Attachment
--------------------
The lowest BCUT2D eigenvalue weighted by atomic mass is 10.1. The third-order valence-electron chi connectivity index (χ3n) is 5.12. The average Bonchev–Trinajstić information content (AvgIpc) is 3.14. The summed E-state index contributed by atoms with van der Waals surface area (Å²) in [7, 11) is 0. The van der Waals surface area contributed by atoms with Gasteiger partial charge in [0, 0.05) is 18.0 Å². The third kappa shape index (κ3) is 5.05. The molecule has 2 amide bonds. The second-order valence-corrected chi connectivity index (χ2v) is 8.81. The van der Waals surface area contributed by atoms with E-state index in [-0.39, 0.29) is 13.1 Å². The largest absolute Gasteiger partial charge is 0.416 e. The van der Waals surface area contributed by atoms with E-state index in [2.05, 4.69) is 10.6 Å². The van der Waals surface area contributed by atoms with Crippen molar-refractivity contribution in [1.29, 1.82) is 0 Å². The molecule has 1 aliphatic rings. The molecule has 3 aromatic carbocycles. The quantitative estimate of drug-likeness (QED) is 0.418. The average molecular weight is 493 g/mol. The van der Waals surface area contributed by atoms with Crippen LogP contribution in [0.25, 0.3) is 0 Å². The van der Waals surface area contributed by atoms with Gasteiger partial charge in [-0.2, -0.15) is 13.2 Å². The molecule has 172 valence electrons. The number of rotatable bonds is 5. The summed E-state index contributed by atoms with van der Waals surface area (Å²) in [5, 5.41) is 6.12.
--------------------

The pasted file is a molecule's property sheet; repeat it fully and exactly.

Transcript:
The lowest BCUT2D eigenvalue weighted by atomic mass is 10.1. The third-order valence-electron chi connectivity index (χ3n) is 5.12. The average Bonchev–Trinajstić information content (AvgIpc) is 3.14. The summed E-state index contributed by atoms with van der Waals surface area (Å²) in [7, 11) is 0. The van der Waals surface area contributed by atoms with Gasteiger partial charge in [0, 0.05) is 18.0 Å². The third kappa shape index (κ3) is 5.05. The molecule has 2 amide bonds. The second-order valence-corrected chi connectivity index (χ2v) is 8.81. The van der Waals surface area contributed by atoms with E-state index in [-0.39, 0.29) is 13.1 Å². The largest absolute Gasteiger partial charge is 0.416 e. The van der Waals surface area contributed by atoms with E-state index in [2.05, 4.69) is 10.6 Å². The van der Waals surface area contributed by atoms with Crippen molar-refractivity contribution in [1.29, 1.82) is 0 Å². The molecule has 1 aliphatic rings. The molecule has 3 aromatic carbocycles. The quantitative estimate of drug-likeness (QED) is 0.418. The average molecular weight is 493 g/mol. The van der Waals surface area contributed by atoms with Crippen LogP contribution in [0.25, 0.3) is 0 Å². The van der Waals surface area contributed by atoms with Gasteiger partial charge in [-0.2, -0.15) is 13.2 Å². The molecule has 172 valence electrons. The number of rotatable bonds is 5. The summed E-state index contributed by atoms with van der Waals surface area (Å²) in [5, 5.41) is 6.12.